Last week was another strong one for the real-money Inflation-Protected Income Growth portfolio. The portfolio's value improved by a touch over $665 last week, to end the week above $34,000. For a portfolio that started in December with $30,000, reaching a better than 13% return in five months would ordinarily be something to celebrate.
In reality, though, that performance had a lot of help. Over the life to date of the iPIG, the S&P 500 has actually risen a bit faster, up a bit more than 14%. The iPIG portfolio's stellar performance owes a lot to that general market tailwind. Still, a fundamental truth about the market is that to get any of the returns from investing, your money has to be at risk and invested. And from that perspective, the iPIG portfolio has been incredibly successful.
Built on a solid foundation
While many of the iPIG portfolio's gains were aided by the market's meteoric rise, each investment in the portfolio was a calculated choice based on principles first laid out nearly a century ago. Benjamin Graham, the father of value investing and the man who taught investing to Warren Buffett, laid out those key themes in a book called The Intelligent Investor.
Those principles were simple: Through dividends, companies show their owners that they're truly making money. Through paying careful attention to valuation, investors better protect themselves from overly optimistic corporate forecasts and projections. And through diversification, investors can protect their overall portfolio even if (or more likely, when) an investment fails.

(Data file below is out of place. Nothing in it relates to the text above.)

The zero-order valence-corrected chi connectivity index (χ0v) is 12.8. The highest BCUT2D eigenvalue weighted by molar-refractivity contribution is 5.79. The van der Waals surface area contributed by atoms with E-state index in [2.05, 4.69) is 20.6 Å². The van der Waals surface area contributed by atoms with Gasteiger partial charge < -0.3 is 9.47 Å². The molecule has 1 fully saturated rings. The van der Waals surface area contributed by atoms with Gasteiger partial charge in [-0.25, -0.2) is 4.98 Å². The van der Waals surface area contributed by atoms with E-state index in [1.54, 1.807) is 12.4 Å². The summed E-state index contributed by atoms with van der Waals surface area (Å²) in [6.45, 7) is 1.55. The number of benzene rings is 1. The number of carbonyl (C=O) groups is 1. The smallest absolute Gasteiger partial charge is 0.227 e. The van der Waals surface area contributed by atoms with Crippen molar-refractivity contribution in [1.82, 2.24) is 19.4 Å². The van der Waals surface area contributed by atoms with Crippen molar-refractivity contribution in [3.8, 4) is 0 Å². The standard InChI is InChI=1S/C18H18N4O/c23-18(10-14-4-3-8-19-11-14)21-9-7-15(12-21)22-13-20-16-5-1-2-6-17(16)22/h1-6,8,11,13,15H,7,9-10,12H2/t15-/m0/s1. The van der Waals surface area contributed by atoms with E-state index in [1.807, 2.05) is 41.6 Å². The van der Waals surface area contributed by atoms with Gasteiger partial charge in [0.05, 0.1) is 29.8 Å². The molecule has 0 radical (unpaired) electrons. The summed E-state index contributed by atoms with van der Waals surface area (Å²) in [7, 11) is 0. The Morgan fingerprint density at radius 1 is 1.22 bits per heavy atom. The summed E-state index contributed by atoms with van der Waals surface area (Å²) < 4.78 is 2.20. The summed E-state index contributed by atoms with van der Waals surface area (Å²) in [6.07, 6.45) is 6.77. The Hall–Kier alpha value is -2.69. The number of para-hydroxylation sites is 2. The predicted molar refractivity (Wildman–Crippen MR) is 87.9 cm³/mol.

The iPIG portfolio was founded on those principles, and it's because investments compatible with them were available that more than 90% of the initial cash in the portfolio has been put to use. The market's recent run has been wonderful, but there was no way to know that it would happen before it did happen.
Indeed, while the iPIG portfolio has been lucky to invest when it did, it was in large part manufactured luck. The portfolio was designed in a way that it would have been invested with the same principles even if the market were falling, instead of rising. Indeed, if the market had been falling, it's quite likely that closer to 100% of the initial cash would have been invested, rather than 90%.
Buy stocks when they're cheap
For instance, energy pipeline giant Kinder Morgan was picked for the iPIG portfolio. But its shares took off before they could go from pick to purchase. As a result, that stock was never bought, and about half of the iPIG portfolio's remaining cash is currently reserved for it, hoping for a correction.
On the flip side, the iPIG portfolio initially passed on Emerson Electric , in spite of its great business and dividend history, because its stock price was above the portfolio's buy-below valuation. Yet when the market later offered up Emerson at a lower, more reasonable price tag, the portfolio snapped up shares.